Note: You cannot remove the poles once the shed is built since they are structural. Make sure you carefully consider this before building the shed.
Alternatively, you can keep the clearspan steel rafter in the roof and frame out a partition wall with standard house framing at a later date. This way you can work out exactly where you want it positioned, and as it isn’t structural, it can be removed and put somewhere else if required.
Find out how Matt utilised an internal wall for his irrigation business here.
Adding overhangs to a shed can provide more rain protection and improve its appearance. They are an easy add-on to an Alpine shed. All that is required is a longer runs of roofing iron and cantilevering the steel rafters and the timber beams over the poles. Overhangs typically range in size from 900mm to 2.0m without brace backs, which we recommend avoiding. Brace backs are an area where birds can perch and they can be hit by tall vehicles which can cause costly damages to both the vehicle and the shed.
The Alpine designs work off a standard pitch of 12-15 degrees for our clearspan range.
This works well with the engineering of the shed, however, if you want a steeper pitch to match your house or another existing structure, this can be achieved. Typically, the design can be changed to get a pitch as steep as 35 degrees.
Concrete floors usually fall under the installation costs however this is easily customised to fit your requirements. As the concrete floor is not factored into the engineering of an Alpine shed, it is simply an accessory. The thickness of the floor will depend entirely on the weight of the vehicles driving on it.
For any man cave, car storage, or standard lifestyle shed, a 100mm concrete floor is typically fine (note If you intend to put in a car hoist you may need to increase the concrete thickness to ensure you meet the hoist specifications). If you are driving medium size tractors or trucks over it, a 125mm concrete floor would be better suited. For any heavier tractors, trucks, or machinery, a 150mm or thicker floor would be recommended.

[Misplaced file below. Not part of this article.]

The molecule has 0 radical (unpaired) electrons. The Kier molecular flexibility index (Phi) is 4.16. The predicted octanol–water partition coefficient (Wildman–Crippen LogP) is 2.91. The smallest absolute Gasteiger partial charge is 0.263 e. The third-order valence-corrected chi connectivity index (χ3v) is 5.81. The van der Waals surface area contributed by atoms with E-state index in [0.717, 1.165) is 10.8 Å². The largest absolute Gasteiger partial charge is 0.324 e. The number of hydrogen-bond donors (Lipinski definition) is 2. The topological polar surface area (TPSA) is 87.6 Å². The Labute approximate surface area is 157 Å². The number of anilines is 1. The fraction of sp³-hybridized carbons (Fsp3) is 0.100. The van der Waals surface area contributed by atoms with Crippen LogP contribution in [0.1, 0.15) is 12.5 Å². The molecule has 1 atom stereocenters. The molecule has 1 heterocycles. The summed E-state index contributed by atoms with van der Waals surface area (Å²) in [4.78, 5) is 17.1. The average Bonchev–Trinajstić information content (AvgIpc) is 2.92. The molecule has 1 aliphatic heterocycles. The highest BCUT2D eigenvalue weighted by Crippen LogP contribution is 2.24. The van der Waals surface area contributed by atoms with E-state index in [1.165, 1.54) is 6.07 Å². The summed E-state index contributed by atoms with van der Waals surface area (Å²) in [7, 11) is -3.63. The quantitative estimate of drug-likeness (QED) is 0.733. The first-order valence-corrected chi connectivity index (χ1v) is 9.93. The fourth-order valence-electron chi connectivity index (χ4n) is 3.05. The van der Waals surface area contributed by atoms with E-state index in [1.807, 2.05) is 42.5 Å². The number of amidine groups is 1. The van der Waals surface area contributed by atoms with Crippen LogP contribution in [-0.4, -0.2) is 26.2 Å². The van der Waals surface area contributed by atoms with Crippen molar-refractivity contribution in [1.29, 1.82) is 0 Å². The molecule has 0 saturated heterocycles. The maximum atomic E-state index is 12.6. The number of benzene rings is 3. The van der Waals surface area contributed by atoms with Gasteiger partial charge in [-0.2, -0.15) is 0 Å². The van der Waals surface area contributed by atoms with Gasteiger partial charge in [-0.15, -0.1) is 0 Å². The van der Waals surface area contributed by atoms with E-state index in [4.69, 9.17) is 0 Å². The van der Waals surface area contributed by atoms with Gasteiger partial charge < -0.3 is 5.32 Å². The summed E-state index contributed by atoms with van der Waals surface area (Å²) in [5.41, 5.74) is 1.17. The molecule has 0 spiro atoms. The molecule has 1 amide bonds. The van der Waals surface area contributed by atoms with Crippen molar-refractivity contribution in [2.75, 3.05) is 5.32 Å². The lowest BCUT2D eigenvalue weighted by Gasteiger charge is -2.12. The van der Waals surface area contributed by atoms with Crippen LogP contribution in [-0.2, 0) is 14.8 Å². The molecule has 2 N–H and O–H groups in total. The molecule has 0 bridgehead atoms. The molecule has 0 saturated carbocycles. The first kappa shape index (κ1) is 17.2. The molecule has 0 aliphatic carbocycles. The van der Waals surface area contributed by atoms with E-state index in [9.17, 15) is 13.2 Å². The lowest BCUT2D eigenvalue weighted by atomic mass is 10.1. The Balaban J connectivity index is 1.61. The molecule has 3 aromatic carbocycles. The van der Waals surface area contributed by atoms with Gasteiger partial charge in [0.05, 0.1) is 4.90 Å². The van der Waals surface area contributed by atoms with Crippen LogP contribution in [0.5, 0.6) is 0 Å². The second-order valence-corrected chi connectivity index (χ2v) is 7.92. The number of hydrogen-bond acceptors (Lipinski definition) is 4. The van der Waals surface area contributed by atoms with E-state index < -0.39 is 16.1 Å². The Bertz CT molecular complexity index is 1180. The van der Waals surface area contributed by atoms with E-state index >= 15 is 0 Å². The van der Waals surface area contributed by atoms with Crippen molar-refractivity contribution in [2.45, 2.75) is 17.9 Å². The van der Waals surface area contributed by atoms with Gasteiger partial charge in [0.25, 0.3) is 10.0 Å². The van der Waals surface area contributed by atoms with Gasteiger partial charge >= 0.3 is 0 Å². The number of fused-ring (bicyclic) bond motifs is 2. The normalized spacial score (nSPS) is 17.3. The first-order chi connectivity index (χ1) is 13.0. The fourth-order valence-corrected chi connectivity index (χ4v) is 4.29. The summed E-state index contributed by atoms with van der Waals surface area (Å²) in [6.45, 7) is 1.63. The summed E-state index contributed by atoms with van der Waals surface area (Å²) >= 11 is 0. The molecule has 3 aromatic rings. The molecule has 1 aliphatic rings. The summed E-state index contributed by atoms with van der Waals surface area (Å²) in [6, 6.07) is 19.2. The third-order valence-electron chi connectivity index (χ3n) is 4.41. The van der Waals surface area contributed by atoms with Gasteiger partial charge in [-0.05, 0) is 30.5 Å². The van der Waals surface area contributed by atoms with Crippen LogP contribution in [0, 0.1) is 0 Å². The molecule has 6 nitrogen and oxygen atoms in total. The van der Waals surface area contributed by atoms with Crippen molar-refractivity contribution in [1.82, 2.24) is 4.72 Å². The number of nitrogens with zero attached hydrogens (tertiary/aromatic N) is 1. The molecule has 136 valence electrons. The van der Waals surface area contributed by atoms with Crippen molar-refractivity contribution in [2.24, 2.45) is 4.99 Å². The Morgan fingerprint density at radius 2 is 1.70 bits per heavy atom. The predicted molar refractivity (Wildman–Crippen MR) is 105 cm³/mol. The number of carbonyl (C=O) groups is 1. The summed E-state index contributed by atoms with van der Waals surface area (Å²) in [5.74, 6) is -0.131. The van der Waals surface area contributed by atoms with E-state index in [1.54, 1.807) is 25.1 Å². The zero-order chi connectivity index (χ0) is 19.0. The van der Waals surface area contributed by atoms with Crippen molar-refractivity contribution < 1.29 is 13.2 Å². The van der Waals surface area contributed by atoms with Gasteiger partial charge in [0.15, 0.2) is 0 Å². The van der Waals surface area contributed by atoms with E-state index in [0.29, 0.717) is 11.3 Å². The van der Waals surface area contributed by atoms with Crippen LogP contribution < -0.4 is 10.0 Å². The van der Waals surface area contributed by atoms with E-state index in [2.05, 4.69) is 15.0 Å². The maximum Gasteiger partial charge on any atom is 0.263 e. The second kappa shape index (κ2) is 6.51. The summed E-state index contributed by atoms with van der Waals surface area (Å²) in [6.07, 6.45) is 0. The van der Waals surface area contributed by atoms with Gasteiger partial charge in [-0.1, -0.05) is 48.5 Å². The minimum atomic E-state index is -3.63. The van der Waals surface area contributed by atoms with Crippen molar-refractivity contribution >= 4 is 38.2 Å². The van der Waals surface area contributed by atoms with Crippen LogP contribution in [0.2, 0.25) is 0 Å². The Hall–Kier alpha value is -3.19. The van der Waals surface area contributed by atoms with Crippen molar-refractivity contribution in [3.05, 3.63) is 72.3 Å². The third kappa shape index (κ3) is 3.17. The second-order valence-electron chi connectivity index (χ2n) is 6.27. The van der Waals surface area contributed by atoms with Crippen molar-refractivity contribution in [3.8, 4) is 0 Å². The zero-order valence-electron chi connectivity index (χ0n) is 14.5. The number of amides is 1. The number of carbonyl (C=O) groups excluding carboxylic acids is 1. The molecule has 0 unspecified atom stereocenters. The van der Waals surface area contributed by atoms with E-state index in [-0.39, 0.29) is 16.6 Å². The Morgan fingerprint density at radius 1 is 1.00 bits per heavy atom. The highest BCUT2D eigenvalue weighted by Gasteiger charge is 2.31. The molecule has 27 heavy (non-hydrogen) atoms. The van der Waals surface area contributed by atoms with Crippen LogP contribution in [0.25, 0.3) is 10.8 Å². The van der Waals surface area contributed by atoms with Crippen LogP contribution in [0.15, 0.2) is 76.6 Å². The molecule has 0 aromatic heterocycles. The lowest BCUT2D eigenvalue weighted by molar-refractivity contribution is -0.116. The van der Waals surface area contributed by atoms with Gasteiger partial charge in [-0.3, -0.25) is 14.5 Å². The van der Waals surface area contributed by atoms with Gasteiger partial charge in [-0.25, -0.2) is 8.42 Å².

Clearlight is a common addition to sheds as it provides natural light within the interior.
Clearlight panels can be installed anywhere you need them. We commonly see clients opt for one strip of clearlight per bay, on either side of the roof of the shed.
If you don’t want so much light/UV in your shed, you can put it in every second bay, or alternatively, you can put it in the walls of the shed.
Some people shy away from this option as it can be viewed as being less secure than iron and the shed can be easier to break into resulting in the theft of equipment etc.
There are typically two options for iron cladding, there is either Zincalume (standard silver iron) or coloursteel. Coloursteel is a more costly option than Zincalume however it comes in many different colours to choose from. Availability and lead times may vary depending on which colour you choose. See the range of coloursteel colours here.
No two Alpine sheds are the same. Each and every one has its own uses for both the immediate and long-term future.
When deciding on the specifications of your new shed, ask yourself the questions, put some thought into the design and plan for the future. An Alpine building has a large number of areas where it can be customised and some small tweaks in the design phase can save large amounts of money and make your day-to-day life much easier down the track.
Most importantly, ask for help, it is a big project and a substantial investment that you are making so it pays to get it right.
The team here have worked on thousands of projects over the last 20 years and may well have some ideas for you to consider. Why not start by downloading one of our brochures to get some inspiration for your perfect shed project? Simply click the button to find the free brochure you need.